Damn the people, pulled pork ahead.
Apologies to Admiral David Farragut and the paraphrase of his declaration at the Battle of Mobile Bay in August 1864.
In this time of fear, disruption and suffering, one would hope that politics would be far down the list of issues with which we have to deal. It should be a time when putting the people first and compromising for the greater good would be paramount. But Pelosi, Democratic Speaker of the House, and her sycophants in the House will have no truck with that.
Last Saturday, the House introduced a bill to address the needs of the country. Republicans supported the bill. It passed and was sent to the Senate.
After reviewing the bill, Senate Republicans determined that there was a need for more protection for small businesses and drafted a new bill. Senate Democrats charged that the bill favored big business.
Democrats claimed that funds would go to corporate elites who would use them to buy back stocks, had no emergency leave provision, did not help the uninsured and did not protect people from eviction. These provisions seem rational and should have quickly found common ground.
Republicans wanted more money for state and local governments and for hospitals. They wanted funds to stop the bleeding in the financial markets and to give a sign of encouragement that the economy was not going to crash.
The bill contained payments to families, to businesses critical to national defense and to airlines as well as billions of dollars in loans.
Again, that seems reasonable. Schumer, a Democrat, labeled it a “giant corporate bailout.” Democrats refused to vote on the revised Republican bill.
Republicans drafted another bill that provided over $2 trillion of relief. Democrats rejected it, again saying it was a corporate bailout. Corporations that employ thousands must be destroyed.
The bill provided relief to businesses and workers, paid sick and family leave, $300 billion in business loans and unemployment insurance.
Enter Pelosi who lives by two principles: Get rid of Trump and never let Trump have a legislative victory.
She then invoked that famous quote from Democrat Rahm Emanuel: “You never want a serious crisis to go to waste. And what I mean by that (is) it’s an opportunity to do things that you think you could not before.”
Not to be left out, James Clyburn, a Democrat, chimed in with his own quote: “This is a tremendous opportunity to restructure things to fit our vision.”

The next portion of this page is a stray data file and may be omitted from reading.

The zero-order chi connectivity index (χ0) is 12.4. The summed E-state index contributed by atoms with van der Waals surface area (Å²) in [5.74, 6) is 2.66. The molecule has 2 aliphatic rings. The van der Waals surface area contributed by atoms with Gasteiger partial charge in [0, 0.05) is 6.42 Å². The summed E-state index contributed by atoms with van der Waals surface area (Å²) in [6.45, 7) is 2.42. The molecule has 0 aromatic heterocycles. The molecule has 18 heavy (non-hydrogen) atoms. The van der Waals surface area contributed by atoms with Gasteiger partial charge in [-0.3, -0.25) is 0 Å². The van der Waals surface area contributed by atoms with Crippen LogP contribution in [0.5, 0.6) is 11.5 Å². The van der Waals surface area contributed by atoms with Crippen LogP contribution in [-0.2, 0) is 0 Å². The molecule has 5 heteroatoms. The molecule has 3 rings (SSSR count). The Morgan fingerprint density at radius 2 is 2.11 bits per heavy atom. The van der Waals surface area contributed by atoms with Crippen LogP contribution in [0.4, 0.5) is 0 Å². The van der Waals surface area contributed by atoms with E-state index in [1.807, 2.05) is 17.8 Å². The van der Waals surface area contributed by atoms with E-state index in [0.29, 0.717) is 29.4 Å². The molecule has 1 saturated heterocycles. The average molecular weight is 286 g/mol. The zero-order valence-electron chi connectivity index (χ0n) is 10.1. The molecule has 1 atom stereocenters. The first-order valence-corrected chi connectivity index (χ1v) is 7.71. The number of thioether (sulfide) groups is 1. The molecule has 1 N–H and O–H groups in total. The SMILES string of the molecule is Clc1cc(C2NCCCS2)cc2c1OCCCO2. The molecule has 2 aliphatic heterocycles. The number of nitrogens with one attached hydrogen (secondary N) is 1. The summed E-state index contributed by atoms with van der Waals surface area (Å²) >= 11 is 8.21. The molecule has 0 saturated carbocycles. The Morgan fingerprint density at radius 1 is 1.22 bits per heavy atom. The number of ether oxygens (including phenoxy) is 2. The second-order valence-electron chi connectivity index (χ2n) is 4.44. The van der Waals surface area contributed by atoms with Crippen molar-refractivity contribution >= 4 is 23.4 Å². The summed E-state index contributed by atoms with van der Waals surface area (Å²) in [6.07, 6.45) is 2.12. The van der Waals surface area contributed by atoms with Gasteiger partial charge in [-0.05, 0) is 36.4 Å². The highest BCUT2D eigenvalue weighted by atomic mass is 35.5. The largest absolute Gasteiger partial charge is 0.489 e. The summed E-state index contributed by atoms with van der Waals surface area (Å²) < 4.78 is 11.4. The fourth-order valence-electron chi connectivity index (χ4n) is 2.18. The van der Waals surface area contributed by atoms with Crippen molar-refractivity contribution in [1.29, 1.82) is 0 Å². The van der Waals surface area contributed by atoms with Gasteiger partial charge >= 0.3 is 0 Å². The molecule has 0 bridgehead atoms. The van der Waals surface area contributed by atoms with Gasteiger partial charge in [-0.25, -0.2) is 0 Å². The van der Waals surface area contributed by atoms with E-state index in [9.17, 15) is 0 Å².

And there you have the Democratic playbook. If you can’t beat the president at the ballot box, impeach him. If you can’t get legislation through Congress, attach the want list to a life and death bill.
To further their ends, Pelosi unveiled a new bill that contains all the pork that the Democrats could not get through Congress. Relations between the House and Senate quickly soured and discussions resulted in shouting matches.
Why? Because many Democrats seem not to care about saving lives and trying to mitigate the economic effects of the virus. All they care about are the Pelosi principles previously mentioned.
Pelosi’s new bill demands: eliminating postal service debt, money for the Kennedy Center for the Performing Arts, same day voter registration, retirement plans for newspaper employees, offset of airline emissions by 2025, corporate board diversity, pay equity, student loan bailout, a handout to abortion providers and expansion of solar and wind initiatives as well as other Green New Deal projects.
Can anyone who reads this explain how all that spending on the Democratic want list has anything to do with saving American lives or stimulating the economy?
No one can because it is all about “(doing) things that you think you could not before,” and the “opportunity to restructure things to fit our vision.”
Is the Republican Senate bill perfect? No. Could there be stronger measures to ensure large corporations don’t use the money for stock buybacks rather than taking care of their employees? Probably. Unfortunately, compromise is a four-letter word.
Who needs Congress when we can have a crisis?
Come on, Leavenworth Democrats. Tell us how the Democratic want list is relevant to the virus. Enlighten us.
Rich Kiper is a Leavenworth Times columnist.